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Orillia’s former Grand Trunk Railway station faces an uncertain future

July 2020

The former Canadian National Railway (CNR) station in Orillia is facing an uncertain future after being sold to a developer. Originally built by the Grand Trunk Railway (GTR) in 1917, it became part of the CNR inventory when the GTR went bankrupt six years later. It replaced the original station, which was destroyed by a fire in 1915.

Unlike a lot of stations of the day, which were wood-frame construction, the single-story Orillia station was a stone and brick building. It featured a late-Victorian-era polychromatic style, with a steep and picturesquely massed roof, architectural and cultural heritage elements that were common design and operational features of turn-of-the-century railway stations.

The Orillia station served as a transfer station for troops stationed at Camp Borden during The Great War. It served the same function for transporting troops during World War II training not just at Camp Borden, but also at No. 26 Canadian Army (Basic) Training Centre, near the West Street Armoury.

Orillia was also a popular tourist destination, in addition to being on the edge of the cottage county in Muskoka, and prior to World War II, many travelers made the journey by rail.

The increased use of automobiles and improved highway routes led to a decline in passenger rail traffic in the post-World War II years, but the Orillia train station continued to see rail traffic until the mid-1990s, when CNR abandoned the line between Barrie and Longford, just north of Orillia. The tracks were removed in 1996, bringing to an end the railway era in Orillia.

Although no longer a train station, the Orillia station remained in use as a transportation hub by Ontario Northland Motor Coach Services, the passenger bus section of Ontario Northland Railway. The aging station, now owned by the Town of Orillia, had undergone a restoration in 1989, ensuring it would remain a vital part of the community.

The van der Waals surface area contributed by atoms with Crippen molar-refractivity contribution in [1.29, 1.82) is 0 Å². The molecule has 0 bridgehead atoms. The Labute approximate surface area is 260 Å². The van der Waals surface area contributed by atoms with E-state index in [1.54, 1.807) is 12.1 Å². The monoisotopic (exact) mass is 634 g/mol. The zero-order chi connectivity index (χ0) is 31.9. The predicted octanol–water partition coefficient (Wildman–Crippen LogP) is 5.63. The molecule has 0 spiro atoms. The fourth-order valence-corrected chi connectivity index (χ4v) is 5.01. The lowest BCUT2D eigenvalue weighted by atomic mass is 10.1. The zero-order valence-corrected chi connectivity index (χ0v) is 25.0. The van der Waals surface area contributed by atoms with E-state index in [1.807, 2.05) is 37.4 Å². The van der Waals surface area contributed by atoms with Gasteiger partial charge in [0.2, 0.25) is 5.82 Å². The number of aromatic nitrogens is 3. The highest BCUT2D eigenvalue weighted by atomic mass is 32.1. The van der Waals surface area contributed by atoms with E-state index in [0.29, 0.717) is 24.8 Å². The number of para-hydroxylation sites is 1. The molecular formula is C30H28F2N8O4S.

The Orillia District Chamber of Commerce and Service Ontario were also occupants of the former train station over the next two and a half decades.

By 2016, Orillia Town Council decided to sell the station and by May 2019, the station was finally sold to a developer. The Chamber of Commerce and Service Ontario re-located to new offices in town, but Ontario Northland remained at the station until June 2020.

While the current zoning designation includes such things such as an art gallery, offices, bakeries, professional offices, medical offices, a restaurant and residential uses, it remains unknown what will become of the historic, century-old station.

Character-defining elements of the Orillia Canadian National Railway Station include (as detailed by Historic Places Canada):

– its irregular rectangular footprint, simple single storey massing under a low-pitched hipped roof with balanced projections with lower rooflines of similar pitch on all four facades,
– the station’s balanced overall proportions,
– the prominence and complexity of its roof definition from all four perspectives (lower level but similar rooflines of extending porte-cocheres on 3 sides, the telegrapher’s bay on the fourth),
– the smooth aesthetic integration of special railway features such as a projecting telegrapher’s bay, and porte cocheres to accommodate the movement of crowds,
– the balance inherent in the station’s vertical definition,
– the rhythmic longstanding size and placement of its apertures and brackets,
– the picturesque inspiration of its details: layered roof forms, porte-cocheres, exposed rafter ends, brackets, pillars, carved main entrance pillars,
– the varying textures and colours of its original materials: the rock-faced masonry base of walls and pillars, smooth red brick with fine red mortar joints on upper walls, wood detailing, shaped roof shingle, multi-paned windows, panelled doors,
– the craftsmanship evident in their composition,
– their fireproof nature,
– the station’s platform frame construction technology,
– all original fabric and furnishings inside the station, in particular stucco and burlap dado wall surfaces, the surviving portion the waiting room arcade, ticket office and operator’s furnishings,
– period railway objects that form part of the station’s décor,
– continued legibility of the station’s original functional and spatial configuration through the exterior placement of doors and windows,
– continued legibility of the station’s early spatial volumes, functional use of spaces, particularly original volume of the waiting room, the former ticket office and operator’s room,
– the continuity of longstanding circulation patterns.

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Sources: https://www.orilliamatters.com/local-news/historic-orillia-train-station-sold-to-developer-1371306, https://www.historicplaces.ca/en/rep-reg/place-lieu.aspx?id=6908, https://www.simcoe.com/news-story/9347427-city-gets-more-than-asking-price-for-former-orillia-train-station,

About the author

Bruce Forsyth

Bruce Forsyth served in the Royal Canadian Navy Reserve for 13 years (1987-2000). He served with units in Toronto, Hamilton & Windsor and worked or trained at CFB Esquimalt, CFB Halifax, CFB Petawawa, CFB Kingston, CFB Toronto, Camp Borden, The Burwash Training Area and LFCA Training Centre Meaford.

Permanent link to this article: https://militarybruce.com/orillias-former-grand-trunk-railway-station-faces-an-uncertain-future/

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